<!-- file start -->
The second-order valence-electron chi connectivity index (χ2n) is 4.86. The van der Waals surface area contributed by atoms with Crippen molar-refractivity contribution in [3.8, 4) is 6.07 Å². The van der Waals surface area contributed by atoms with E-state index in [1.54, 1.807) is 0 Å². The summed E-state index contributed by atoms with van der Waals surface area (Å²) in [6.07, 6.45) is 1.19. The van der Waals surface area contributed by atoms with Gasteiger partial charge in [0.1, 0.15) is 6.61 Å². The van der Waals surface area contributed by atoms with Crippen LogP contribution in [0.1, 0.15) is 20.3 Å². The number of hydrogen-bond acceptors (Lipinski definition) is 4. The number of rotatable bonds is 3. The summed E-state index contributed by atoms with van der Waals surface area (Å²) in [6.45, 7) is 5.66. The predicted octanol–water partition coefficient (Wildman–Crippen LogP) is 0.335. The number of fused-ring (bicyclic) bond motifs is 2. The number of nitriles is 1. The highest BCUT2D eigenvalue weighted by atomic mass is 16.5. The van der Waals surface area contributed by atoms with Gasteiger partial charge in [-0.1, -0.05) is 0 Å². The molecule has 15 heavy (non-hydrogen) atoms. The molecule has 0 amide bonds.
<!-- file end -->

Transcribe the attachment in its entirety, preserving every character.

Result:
The second-order valence-electron chi connectivity index (χ2n) is 4.86. The van der Waals surface area contributed by atoms with Crippen molar-refractivity contribution in [3.8, 4) is 6.07 Å². The van der Waals surface area contributed by atoms with E-state index in [1.54, 1.807) is 0 Å². The summed E-state index contributed by atoms with van der Waals surface area (Å²) in [6.07, 6.45) is 1.19. The van der Waals surface area contributed by atoms with Gasteiger partial charge in [0.1, 0.15) is 6.61 Å². The van der Waals surface area contributed by atoms with Crippen LogP contribution in [0.1, 0.15) is 20.3 Å². The number of hydrogen-bond acceptors (Lipinski definition) is 4. The number of rotatable bonds is 3. The summed E-state index contributed by atoms with van der Waals surface area (Å²) in [6.45, 7) is 5.66. The predicted octanol–water partition coefficient (Wildman–Crippen LogP) is 0.335. The number of fused-ring (bicyclic) bond motifs is 2. The number of nitriles is 1. The highest BCUT2D eigenvalue weighted by atomic mass is 16.5. The van der Waals surface area contributed by atoms with Gasteiger partial charge in [-0.1, -0.05) is 0 Å². The molecule has 15 heavy (non-hydrogen) atoms. The molecule has 0 amide bonds.